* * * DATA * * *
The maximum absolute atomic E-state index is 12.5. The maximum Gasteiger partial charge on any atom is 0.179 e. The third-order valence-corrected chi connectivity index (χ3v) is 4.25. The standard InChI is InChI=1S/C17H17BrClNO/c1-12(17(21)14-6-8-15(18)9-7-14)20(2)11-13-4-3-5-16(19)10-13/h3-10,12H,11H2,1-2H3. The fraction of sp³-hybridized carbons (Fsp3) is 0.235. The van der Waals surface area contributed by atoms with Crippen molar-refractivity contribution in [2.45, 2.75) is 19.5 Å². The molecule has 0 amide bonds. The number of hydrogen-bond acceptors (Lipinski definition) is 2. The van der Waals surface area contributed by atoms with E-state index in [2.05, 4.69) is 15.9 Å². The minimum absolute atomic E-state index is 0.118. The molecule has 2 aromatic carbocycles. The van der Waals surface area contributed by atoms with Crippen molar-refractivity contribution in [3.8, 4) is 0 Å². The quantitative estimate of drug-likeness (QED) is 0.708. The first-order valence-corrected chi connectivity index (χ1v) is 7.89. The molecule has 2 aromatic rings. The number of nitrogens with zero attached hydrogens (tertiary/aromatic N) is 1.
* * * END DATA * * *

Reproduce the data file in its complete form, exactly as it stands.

The maximum absolute atomic E-state index is 12.5. The maximum Gasteiger partial charge on any atom is 0.179 e. The third-order valence-corrected chi connectivity index (χ3v) is 4.25. The standard InChI is InChI=1S/C17H17BrClNO/c1-12(17(21)14-6-8-15(18)9-7-14)20(2)11-13-4-3-5-16(19)10-13/h3-10,12H,11H2,1-2H3. The fraction of sp³-hybridized carbons (Fsp3) is 0.235. The van der Waals surface area contributed by atoms with Crippen molar-refractivity contribution in [2.45, 2.75) is 19.5 Å². The molecule has 0 amide bonds. The number of hydrogen-bond acceptors (Lipinski definition) is 2. The van der Waals surface area contributed by atoms with E-state index in [2.05, 4.69) is 15.9 Å². The minimum absolute atomic E-state index is 0.118. The molecule has 2 aromatic carbocycles. The van der Waals surface area contributed by atoms with Crippen molar-refractivity contribution in [3.8, 4) is 0 Å². The quantitative estimate of drug-likeness (QED) is 0.708. The first-order valence-corrected chi connectivity index (χ1v) is 7.89. The molecule has 2 aromatic rings. The number of nitrogens with zero attached hydrogens (tertiary/aromatic N) is 1.